58 Ways to Improve School Safety

I’d like to pass on a brief report from the meeting of House Select Committee on School Safety that occurred Tuesday. As you may remember, I formed the Select Committee–Virginia’s first such committee in over 150 years–after the unspeakable tragedies that took place in Parkland, Florida. As a retired teacher, I know that we must always work harder at keeping our students safe in school.

On Tuesday, 58 recommendations were presented to the committee for consideration. These recommendations come after months of work, public meetings across the state, and hours of testimony from students, teachers, parents, and administrative staff.

You can view a list of all 58 recommendations here.

The draft recommendations of the Select Committee are focused on three main areas. The first is counseling and mental health. Time and time again we heard from school counselors that they are bogged down with administrative tasks, leaving them little time to interact directly with students. To me, it’s simple–counselors should be counseling. One such recommendation is to have school hire additional staff to handle administrative needs, such as administering tests, so that guidance counselors can focus more of their time on direct face-to-face interactions with students.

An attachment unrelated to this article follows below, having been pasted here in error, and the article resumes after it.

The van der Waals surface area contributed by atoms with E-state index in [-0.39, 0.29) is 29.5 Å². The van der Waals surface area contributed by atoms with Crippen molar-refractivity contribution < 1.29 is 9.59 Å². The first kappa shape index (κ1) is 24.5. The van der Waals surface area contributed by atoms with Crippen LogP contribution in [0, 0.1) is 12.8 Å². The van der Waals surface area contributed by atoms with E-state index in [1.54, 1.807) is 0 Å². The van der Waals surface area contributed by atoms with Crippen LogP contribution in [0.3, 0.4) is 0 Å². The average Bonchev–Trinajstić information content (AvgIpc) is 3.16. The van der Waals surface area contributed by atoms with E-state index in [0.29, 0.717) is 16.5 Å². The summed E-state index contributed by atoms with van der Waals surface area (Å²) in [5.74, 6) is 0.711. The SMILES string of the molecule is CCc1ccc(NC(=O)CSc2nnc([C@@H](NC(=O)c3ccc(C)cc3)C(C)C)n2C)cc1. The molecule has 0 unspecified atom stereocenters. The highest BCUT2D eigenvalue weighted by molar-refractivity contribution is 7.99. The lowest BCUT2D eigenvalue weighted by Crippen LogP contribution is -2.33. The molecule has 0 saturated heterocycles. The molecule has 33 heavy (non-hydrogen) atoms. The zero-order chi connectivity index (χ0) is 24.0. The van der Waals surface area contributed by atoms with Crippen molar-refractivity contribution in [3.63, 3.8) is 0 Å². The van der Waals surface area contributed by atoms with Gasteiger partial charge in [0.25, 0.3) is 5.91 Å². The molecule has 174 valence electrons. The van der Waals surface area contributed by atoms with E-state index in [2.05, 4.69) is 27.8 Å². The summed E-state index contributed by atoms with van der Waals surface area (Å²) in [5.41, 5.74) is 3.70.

The second focus area is training and preparedness. If we can train students, teachers, and administrators to identify, report, and de-escalate a situation before it reaches boiling point, we can avoid a crisis. This can be as simple as identifying a victim of bullying and knowing the appropriate, effective way to reach out to him/her and get them the support they need.

The third focus area zeros in on innovative and technology-driven security solutions. The technology of 2018 can–and should–help keep our schools safe. Some recommendations are as simple as wiring school security cameras into emergency communication centers so that first responders can see what is happening inside a school first hand. Other recommendations include a statewide crisis tipline mobile app where students themselves can report their concerns. This would be similar to the SafeUT mobile app in Utah that has been proven to be effective.

The full committee will meet again later this fall to adopt a number of these recommendations into our final report. Many will be introduced as bills during the upcoming General Assembly session for consideration by the full legislature. It is my hope that many will be passed into law as I know that they can help keep our schools safe.

I welcome your feedback on these recommendations. You can email me at DelKCox@house.virginia.gov or write to me at PO Box 1205, Colonial Heights, VA 23834. As always, I am here to serve you and our community.


Kirk Cox